sands and whirlwinds of dust, of cac
tus and prairie dogs? To what use
could we ever, hope to put these great
deserts, or those endless mountain
ranges, impenetrable and covered to
their very base with eternal snow?
What can we ever hope to do with the
western coast, a coast of 3,000 miles,
rock-bound, cheerless, uninviting and
not a harbor on it. Mr. President, I
will never vote one cent from the pub
lic treasury to place the Pacific coast
one inch nearer to Boston than it now
is."
Exploring Our Friends.
One day I found an exquisite clump
of sweet violets hiding in the very
heart of a bed of nettles! And I think
this discovery gave me more pleasure
than those I found in the protective
company of the harmless ivy! That
is what Froude tells us he found in
Thomas Carlyle. That is *what we
should find in one another, if only we
had eager, patient, and love-washed
eyes. Human life is not all nettles ;
to affirm it is the perverted judgment
of the cynic; they who have a pas
sion for God will find the Godlike
everywhere; they will find the violets
of moral loveliness even in the midst
of the noisome waste. And when
they have found them their fellow
searchers shall hear an exultant shout
and they shall come together, and in
the gracious discovery there shall be
a common "rejoicing in the truth."
J. H. Jowett, D. D., in the Christian
Herald.
Little Johnny on the Duck.
The duck is a low heavy-set bird and
a mighty poor singer, having a coarse
voice caused by getting so many frogs
in his throat he likes the water and
carries a toy balloon in his stomach to
keep from sinking the duck has only
two legs and they arc set so far back
that they come pretty near missing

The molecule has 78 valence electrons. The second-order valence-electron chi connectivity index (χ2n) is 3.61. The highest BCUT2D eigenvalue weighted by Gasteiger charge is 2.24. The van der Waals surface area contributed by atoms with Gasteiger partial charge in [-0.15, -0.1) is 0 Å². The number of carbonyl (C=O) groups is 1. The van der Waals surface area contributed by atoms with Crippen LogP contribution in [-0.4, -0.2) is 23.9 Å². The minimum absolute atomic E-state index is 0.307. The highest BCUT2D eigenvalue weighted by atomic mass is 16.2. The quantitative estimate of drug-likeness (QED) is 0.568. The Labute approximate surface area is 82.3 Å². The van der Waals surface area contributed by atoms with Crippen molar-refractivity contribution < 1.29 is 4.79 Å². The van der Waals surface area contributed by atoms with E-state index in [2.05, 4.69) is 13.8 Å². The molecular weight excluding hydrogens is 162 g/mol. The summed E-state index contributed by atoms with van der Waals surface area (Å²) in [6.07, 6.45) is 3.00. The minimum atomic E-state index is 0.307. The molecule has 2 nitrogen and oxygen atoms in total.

his body some ducks when they get old
are* called drakes and don't have to set
or hatch but just loaf and go swim
^ming and eat everything in sight if I
were to be a duck I would rather be a
drake their toes aro set close together
but they have a wide bill they use lt
for a spade; they walk like a drunk
man they bounce and bump about from
side to side. If you scare them they
will flap their wings and try to make a
pass at singing.-From the Carrollton
(0.) Republican-Standard.
.Poor Speculation.
In theory it ls good to go about shed
ding sunshine and making two smiles
grow where one groan grew before,
but in practice the pursuit is some
times unpleasantly painful. Should
you, at the dinner table in the board
ing house which you' infest, humorous
ly request the waitress to fetch you a
few capsules in which to take your
butter, or inform the landlady that she
does not really keep her boarders
longer than any other reduced gentle
woman In that part of town, but in
stead keeps them so much thinner
that they look longer, you may win a
few pale smiles from your fellow
guests, but the mistress of the man
sion wil> soak you two dollars more
per Week for your wit.-Kansas City
Star.
F FLOWERS FOR THE ROCKERIES